CCA mode 1 of 1-yr lead T200 predictor experiment: (a) T200 canonical correlation map, (b) November–December sea ice concentration canonical correlation map, and (c) November–December sea ice concentration (closed circles) and T200 (open circles) canonical correlation time series; the canonical correlation r = 0.83 (0.77 without linear trend component). Colored regions indicate areas where the correlations are significant at the 95% confidence level.

Fig. 8.

CCA mode 1 of 1-yr lead T200 predictor experiment: (a) T200 canonical correlation map, (b) November–December sea ice concentration canonical correlation map, and (c) November–December sea ice concentration (closed circles) and T200 (open circles) canonical correlation time series; the canonical correlation r = 0.83 (0.77 without linear trend component). Colored regions indicate areas where the correlations are significant at the 95% confidence level.

Because the ocean temperature variation in the BSO leads the SIC variation by 13 months (Fig. 8) and the prediction skill reduces from summer to autumn (Fig. 6), it is expected that warmer ocean temperature set up in the preceding winter in the BSO will be advected along isopycnal surfaces to the Barents Sea within approximately a year and will reemerge to obstruct sea ice formation. To confirm our hypothesis, we examined the lead–lag correlations between the canonical correlation time series for CCA1 and the monthly mean ocean temperature from the surface to 450-m depth along the zonal section (70°–73°N), which approximately corresponds to the pathway of the Atlantic water in the Barents Sea. At a lag of −18 months, positive correlations greater than 0.75 appear at 50–200-m depth around the BSO (~20°E) (Fig. 9a). At a lag of −12 months, the positive correlations are advected eastward along the isopycnal surface of 27.6σθ (Fig. 9b) and move to 300-m depth along the isopycnal surface of 27.6σθ at a lag of −6 months (Fig. 9c). At no time lag, the positive correlations are found from the surface to 300-m depth (Fig. 9d). These results support the hypothesis that the warmer ocean temperature anomaly in the BSO in the preceding winter affects the sea ice area through the reemergence mechanism.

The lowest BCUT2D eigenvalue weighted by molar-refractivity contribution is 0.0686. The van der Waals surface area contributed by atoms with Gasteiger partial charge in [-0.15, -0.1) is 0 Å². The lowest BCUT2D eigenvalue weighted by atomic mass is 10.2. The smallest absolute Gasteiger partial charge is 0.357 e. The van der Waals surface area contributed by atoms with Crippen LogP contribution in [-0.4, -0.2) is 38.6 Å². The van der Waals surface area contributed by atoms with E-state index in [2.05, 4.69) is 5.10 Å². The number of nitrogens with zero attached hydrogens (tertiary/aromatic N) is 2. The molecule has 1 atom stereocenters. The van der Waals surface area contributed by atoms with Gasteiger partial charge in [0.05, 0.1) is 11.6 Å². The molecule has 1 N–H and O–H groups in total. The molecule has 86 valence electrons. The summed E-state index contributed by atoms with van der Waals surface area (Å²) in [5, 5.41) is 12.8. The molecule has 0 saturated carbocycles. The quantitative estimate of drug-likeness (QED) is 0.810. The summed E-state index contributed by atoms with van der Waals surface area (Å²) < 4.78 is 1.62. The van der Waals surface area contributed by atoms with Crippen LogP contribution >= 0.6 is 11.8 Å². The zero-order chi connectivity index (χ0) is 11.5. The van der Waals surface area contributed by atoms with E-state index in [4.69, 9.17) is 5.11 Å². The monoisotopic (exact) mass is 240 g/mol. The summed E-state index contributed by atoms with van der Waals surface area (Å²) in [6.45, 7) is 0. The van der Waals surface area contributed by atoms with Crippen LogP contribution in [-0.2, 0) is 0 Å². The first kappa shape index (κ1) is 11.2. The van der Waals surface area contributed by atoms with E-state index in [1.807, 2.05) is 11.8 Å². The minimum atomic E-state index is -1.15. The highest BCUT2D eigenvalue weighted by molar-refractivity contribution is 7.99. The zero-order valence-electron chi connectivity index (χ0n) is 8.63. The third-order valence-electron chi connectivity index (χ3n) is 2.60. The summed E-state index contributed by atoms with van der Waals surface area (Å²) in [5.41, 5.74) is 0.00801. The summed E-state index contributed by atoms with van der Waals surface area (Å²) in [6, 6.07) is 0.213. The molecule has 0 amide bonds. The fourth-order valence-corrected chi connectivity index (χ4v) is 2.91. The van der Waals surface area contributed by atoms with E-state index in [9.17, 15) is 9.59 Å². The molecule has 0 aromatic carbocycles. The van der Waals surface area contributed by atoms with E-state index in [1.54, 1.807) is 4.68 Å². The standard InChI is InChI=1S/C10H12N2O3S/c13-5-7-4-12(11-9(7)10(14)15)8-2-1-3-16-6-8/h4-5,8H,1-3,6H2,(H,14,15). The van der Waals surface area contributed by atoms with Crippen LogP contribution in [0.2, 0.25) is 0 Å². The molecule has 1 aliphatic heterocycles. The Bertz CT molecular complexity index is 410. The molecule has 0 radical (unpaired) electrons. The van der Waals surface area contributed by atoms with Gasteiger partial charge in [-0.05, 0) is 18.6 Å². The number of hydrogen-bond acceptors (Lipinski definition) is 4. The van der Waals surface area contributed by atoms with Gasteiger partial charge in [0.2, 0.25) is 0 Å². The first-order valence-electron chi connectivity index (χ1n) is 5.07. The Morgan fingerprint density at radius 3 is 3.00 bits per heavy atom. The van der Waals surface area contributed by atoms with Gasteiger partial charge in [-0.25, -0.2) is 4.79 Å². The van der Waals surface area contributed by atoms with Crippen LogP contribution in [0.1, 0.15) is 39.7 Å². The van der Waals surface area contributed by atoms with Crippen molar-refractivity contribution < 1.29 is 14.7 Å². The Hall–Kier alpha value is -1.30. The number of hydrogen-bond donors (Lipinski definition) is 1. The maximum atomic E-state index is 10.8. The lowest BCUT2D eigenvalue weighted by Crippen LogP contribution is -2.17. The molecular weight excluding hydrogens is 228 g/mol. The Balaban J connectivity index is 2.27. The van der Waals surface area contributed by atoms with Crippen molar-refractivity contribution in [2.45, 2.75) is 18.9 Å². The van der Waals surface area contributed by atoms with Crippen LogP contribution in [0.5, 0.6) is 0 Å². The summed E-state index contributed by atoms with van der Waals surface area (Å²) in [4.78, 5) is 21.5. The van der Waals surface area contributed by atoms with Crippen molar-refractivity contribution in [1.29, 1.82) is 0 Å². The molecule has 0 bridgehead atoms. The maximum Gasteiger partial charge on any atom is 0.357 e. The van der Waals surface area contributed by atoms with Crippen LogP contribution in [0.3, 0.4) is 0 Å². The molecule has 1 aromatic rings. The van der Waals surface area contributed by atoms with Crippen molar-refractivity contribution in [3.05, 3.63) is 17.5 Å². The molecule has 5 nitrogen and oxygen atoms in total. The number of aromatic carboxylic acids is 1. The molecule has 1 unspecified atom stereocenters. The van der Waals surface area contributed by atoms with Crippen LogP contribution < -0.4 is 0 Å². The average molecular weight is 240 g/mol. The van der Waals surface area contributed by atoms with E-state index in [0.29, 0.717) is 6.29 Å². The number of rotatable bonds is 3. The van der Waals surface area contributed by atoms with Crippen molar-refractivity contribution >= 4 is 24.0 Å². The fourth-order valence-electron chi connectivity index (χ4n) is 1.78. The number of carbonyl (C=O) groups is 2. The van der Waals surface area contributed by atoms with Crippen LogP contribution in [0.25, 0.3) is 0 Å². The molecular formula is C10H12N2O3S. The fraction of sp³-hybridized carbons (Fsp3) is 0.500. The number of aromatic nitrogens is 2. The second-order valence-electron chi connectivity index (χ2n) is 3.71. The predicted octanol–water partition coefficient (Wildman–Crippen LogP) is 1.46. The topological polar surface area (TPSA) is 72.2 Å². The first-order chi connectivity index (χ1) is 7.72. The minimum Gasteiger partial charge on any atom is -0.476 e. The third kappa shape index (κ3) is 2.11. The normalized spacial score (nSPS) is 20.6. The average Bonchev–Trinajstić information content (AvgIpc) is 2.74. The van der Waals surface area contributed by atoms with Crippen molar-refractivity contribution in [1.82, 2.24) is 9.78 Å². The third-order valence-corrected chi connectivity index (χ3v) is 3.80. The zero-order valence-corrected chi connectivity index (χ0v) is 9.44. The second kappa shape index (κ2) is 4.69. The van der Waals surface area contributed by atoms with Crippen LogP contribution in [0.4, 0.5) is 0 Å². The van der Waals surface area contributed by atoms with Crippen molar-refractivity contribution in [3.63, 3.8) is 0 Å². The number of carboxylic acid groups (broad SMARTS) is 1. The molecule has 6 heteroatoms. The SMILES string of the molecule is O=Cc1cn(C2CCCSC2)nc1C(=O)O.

Fig. 9.

Lag correlation maps (colors) of 2-monthly mean ocean temperature along the zonal section (70°–73°N shown in Fig. 8) with T200 canonical correlation time series (CCA1) at lag (a) −18 months to (d) 0 months. The contour lines denote the monthly mean climatological potential density values. Colored regions indicate areas where the correlations are significant at the 95% confidence level.